We all make assumptions about race, ethnicity, religion, gender identity and sexual orientation…which can harden into certainties…then fear.
How can Mentalization prevent or undo that process?
On July 15th, a webinar entitled “Assumptions, Certainty and Fear: How non-Mentalizing can contribute to social injustices” was presented jointly by Shelly Simpson, LICSW, Lead Clinician at Ellenhorn and Matt Estey, LCSW, Program Director of Menninger 360.
Mentalizing is the mental act of trying to understand your mind or the minds of others by thinking about and interpreting behavior with curiosity. To mentalize, we hold in mind the needs, desires, feelings, beliefs, goals, purposes of someone else and the reasons why they (or we) might be acting or responding a certain way.
When we feel fearful, anxious, certain or act based on assumptions, our ability to mentalize is compromised. We move into a non-mentalizing mode where there’s little room for perspective and curiosity. This non-mentalizing stance makes way for historical and current social injustices.
Today, we see non-Mentalization happening in abundance — the murder of George Floyd clarifying the horrors that occur when we are blind to the experience and humanity of others, and how oppression runs its course through dehumanization. Making assumptions first, without considering another’s experience, is a common event in all our lives, but it can become monstrous when combined with power and force. In many ways, the slogan and movement of Black Lives Matter is a call to hold in mind the particular struggle and often danger of being black.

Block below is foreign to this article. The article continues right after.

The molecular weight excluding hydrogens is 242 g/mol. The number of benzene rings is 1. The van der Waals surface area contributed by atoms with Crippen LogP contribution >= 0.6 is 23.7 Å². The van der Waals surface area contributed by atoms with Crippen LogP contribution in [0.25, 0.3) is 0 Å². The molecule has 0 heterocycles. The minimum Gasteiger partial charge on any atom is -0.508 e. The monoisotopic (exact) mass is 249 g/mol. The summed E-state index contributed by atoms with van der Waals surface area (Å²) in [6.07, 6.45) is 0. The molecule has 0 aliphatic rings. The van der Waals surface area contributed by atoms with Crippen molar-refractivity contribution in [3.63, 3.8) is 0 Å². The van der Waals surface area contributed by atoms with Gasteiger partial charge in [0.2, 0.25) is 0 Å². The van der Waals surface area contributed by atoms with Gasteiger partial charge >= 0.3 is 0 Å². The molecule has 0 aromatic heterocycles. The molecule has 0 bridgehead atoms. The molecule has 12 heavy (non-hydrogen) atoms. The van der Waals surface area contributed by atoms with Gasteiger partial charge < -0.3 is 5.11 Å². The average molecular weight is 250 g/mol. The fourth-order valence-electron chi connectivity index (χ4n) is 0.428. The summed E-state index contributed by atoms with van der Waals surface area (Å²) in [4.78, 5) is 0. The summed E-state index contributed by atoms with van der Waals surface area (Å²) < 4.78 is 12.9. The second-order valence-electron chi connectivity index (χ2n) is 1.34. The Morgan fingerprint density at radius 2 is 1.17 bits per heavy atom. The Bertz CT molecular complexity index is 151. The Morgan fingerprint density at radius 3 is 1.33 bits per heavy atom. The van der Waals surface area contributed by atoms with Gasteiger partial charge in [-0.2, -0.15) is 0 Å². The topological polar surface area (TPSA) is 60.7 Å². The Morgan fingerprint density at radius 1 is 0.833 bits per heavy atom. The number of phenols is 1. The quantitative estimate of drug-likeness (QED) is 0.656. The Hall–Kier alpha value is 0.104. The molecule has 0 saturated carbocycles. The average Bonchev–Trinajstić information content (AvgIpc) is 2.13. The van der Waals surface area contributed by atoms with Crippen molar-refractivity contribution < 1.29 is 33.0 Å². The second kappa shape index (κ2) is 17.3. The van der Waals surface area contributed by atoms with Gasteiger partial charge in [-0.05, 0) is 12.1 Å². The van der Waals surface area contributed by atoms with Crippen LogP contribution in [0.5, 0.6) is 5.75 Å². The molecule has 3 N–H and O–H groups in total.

A non-Mentalizing stance is not only happening in the world at large — it’s happening in our offices. As mental health providers, we have blind spots and enter this work with our own assumptions and certainties. To address this in the workplace we must encourage curiosity and the practice of circling back to understand our missteps. We need to accept and not deny the reality of others when they express how our blind spots have impacted them. The rewards can be transformative: We enter into conversations in which we learn, change, and become better at understanding the minds and experiences of others.
Ellenhorn uses Mentalization in clinical work and on treatment teams. We offer Adaptive Mentalization-Based Integrative Treatment (AMBIT) to help clients who experience epistemic mistrust, disorders of self, or attachment-related issues. Ellenhorn also offers Mentalization-based family and individual therapy. In addition, Ellenhorn clinicians and leadership encourage using Mentalization in team meetings, supervision, and interactions among co-workers. In these situations, Mentalization brings to awareness and helps us correct missteps and microaggressions with a curious and open mind.